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Why is the wedge product of a 1-form and itself $0$? Why doesn't this apply to 2-forms?

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closed as off-topic by Aaron Maroja, Semiclassical, Leucippus, Shailesh, choco_addicted May 10 '16 at 1:36

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  • "This question is missing context or other details: Please improve the question by providing additional context, which ideally includes your thoughts on the problem and any attempts you have made to solve it. This information helps others identify where you have difficulties and helps them write answers appropriate to your experience level." – Aaron Maroja, Semiclassical, Shailesh, choco_addicted
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  • $\begingroup$ In its current form, this question lacks context and therefore may be closed. Please consider improving your question. $\endgroup$ – Michael Albanese May 9 '16 at 21:01
  • $\begingroup$ The question seems kind of self-explanatory -- I don't see what more context would be necessary. $\endgroup$ – Chill2Macht May 10 '16 at 1:33
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    $\begingroup$ @William Well, consider the tags of the question. The first tag is "calculus". This would suggest that one is talking about de Rham forms, I guess? But the second tag is "exterior-algebra". So are we talking about exterior algebras (the assumption that the answer used), maybe? Which is it? This is the kind of vagueness that would be eliminated by a tiny bit of context. It's not asking much! Even a link to Wikipedia would be a good start! $\endgroup$ – Najib Idrissi May 10 '16 at 18:28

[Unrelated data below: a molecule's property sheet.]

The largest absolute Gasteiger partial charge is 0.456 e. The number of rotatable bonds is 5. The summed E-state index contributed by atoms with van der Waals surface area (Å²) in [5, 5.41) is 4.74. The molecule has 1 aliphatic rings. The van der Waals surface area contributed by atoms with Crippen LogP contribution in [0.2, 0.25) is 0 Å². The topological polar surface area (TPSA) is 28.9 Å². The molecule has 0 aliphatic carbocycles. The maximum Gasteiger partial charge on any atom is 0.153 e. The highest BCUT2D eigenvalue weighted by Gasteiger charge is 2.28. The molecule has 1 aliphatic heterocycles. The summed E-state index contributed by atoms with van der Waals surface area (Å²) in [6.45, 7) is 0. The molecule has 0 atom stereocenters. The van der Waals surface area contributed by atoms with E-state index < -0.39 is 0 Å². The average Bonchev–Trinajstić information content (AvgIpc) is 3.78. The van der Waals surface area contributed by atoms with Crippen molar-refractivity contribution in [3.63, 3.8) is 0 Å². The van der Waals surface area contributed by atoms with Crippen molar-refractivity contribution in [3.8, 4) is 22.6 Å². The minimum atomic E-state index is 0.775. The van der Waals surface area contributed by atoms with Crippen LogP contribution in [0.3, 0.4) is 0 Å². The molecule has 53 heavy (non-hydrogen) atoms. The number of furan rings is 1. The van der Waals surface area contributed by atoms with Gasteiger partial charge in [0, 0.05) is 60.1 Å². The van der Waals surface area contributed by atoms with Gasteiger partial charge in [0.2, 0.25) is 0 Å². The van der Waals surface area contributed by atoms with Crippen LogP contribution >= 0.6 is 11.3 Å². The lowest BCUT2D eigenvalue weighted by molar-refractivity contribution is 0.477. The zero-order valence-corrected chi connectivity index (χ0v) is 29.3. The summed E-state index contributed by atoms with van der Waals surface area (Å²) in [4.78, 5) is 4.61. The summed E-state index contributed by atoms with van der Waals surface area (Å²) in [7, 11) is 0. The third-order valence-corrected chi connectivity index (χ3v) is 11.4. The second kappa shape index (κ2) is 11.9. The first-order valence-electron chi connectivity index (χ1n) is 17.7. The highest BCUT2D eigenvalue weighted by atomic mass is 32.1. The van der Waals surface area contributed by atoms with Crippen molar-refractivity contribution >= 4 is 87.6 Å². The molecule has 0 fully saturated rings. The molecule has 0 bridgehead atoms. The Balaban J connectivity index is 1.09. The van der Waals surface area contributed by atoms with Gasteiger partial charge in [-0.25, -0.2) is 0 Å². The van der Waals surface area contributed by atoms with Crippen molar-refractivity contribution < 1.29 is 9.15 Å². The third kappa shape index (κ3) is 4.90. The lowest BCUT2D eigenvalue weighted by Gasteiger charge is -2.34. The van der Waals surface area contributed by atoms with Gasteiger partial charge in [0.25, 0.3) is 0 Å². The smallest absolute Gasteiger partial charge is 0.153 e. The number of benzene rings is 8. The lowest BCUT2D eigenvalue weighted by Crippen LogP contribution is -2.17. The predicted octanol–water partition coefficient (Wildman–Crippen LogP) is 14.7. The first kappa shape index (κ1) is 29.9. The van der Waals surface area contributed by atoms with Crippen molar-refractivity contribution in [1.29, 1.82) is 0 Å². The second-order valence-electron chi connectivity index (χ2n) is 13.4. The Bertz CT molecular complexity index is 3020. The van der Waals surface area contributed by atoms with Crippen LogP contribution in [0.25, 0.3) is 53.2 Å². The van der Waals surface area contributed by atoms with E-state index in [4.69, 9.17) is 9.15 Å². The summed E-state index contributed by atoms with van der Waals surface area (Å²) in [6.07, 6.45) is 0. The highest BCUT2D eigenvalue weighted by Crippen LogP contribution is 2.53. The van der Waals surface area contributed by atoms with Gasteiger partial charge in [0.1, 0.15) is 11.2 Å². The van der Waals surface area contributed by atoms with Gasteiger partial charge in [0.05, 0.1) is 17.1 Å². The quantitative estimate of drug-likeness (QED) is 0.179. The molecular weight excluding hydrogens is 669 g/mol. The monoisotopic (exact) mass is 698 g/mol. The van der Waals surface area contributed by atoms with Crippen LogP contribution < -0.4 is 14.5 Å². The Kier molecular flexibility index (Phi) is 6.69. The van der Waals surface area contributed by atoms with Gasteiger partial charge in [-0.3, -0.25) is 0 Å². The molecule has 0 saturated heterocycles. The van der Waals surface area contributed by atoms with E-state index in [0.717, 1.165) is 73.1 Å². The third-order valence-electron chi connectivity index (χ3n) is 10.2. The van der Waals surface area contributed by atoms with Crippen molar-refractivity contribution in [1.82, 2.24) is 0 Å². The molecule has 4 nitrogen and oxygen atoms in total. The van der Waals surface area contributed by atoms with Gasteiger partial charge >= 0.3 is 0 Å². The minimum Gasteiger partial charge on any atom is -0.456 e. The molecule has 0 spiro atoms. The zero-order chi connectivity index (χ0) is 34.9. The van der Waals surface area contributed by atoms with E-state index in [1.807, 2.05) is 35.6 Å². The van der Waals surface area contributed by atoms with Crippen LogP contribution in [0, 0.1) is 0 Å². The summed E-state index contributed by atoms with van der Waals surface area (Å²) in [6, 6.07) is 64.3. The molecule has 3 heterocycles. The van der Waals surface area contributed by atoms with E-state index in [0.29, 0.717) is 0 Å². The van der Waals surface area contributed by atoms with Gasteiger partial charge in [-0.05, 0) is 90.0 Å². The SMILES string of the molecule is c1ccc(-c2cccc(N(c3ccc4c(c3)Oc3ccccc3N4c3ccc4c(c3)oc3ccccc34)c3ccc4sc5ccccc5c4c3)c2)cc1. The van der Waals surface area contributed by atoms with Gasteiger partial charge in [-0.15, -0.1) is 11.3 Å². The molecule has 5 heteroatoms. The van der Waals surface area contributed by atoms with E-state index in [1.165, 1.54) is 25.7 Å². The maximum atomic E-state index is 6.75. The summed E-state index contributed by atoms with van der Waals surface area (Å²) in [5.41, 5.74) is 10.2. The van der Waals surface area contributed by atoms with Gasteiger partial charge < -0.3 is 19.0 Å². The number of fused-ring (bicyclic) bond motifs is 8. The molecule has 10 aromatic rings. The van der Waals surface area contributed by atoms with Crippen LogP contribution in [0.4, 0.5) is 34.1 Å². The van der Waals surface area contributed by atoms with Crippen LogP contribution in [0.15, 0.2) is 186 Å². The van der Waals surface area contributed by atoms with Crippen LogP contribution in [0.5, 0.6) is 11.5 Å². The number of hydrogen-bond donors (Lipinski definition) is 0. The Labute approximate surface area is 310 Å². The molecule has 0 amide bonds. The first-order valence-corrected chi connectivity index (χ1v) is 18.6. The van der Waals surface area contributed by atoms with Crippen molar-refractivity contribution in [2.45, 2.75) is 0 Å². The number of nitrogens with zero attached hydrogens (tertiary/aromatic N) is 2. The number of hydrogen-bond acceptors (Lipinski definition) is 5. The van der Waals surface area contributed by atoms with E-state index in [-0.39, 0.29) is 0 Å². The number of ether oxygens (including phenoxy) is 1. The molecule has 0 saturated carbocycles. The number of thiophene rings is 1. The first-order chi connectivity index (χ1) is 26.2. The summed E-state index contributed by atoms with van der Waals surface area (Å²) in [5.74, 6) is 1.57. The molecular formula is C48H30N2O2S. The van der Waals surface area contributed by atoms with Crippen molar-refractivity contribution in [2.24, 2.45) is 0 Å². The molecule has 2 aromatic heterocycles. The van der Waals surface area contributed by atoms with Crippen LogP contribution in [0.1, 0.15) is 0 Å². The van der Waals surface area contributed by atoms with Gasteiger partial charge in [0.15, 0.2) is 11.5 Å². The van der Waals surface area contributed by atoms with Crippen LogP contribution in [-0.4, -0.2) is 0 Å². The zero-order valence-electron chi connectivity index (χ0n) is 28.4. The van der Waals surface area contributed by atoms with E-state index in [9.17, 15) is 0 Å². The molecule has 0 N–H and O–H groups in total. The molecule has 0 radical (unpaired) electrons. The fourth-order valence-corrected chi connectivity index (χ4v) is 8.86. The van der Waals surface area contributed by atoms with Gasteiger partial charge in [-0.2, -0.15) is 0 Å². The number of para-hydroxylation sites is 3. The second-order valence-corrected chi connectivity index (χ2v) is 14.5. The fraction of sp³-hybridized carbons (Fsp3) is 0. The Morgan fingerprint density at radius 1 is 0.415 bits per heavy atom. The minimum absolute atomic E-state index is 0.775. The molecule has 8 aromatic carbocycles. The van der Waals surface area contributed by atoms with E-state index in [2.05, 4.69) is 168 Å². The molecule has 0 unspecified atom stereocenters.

• $\begingroup$ Oh to be fair I didn't look at the tags, but I can see now how they would be misleading. I had just assumed it was talking about differential forms but hadn't really thought through the terminological ambiguity. $\endgroup$ – Chill2Macht May 10 '16 at 18:46
  • $\begingroup$ @NajibIdrissi: Would the difference in context (purely differential vs. purely algebraic) change anything? No, the proof would be the same: $(\alpha \wedge \alpha) (u, v) = \frac 1 2 (\alpha (u) \alpha (v) - \alpha (v) \alpha (u)) = 0$. After all, the exterior differential algebra is an exterior algebra. Let's not be picky just because we can. $\endgroup$ – Alex M. May 10 '16 at 19:16
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By definition, the wedge product of $1$-forms $\alpha, \beta$ is $$\alpha \wedge \beta = \alpha \otimes \beta - \beta \otimes \alpha .$$ When $\beta = \alpha$, this is zero.

The wedge product of $2$-forms has a different formula, so this does not apply. Indeed, for any finite-dimensional vector space $\Bbb V$ of dimension $\geq 4$, fix a cobasis $(e^a)$ of $\Bbb V$; the $2$-form $$\omega := e^1 \wedge e^2 + e^3 \wedge e^4$$ satisfies $\omega \wedge \omega = 2 e^1 \wedge e^2 \wedge e^3 \wedge e^4 \neq 0$. A useful fact is that a $2$-form $\zeta$ satisfies $\zeta \wedge \zeta = 0$ iff $\zeta$ is decomposable, that is, if it can be written as $\zeta = \alpha \wedge \beta$ for some $1$-forms $\alpha, \beta$.

On a vector space of dimension $<4$ the wedge product of any form with itself is zero.

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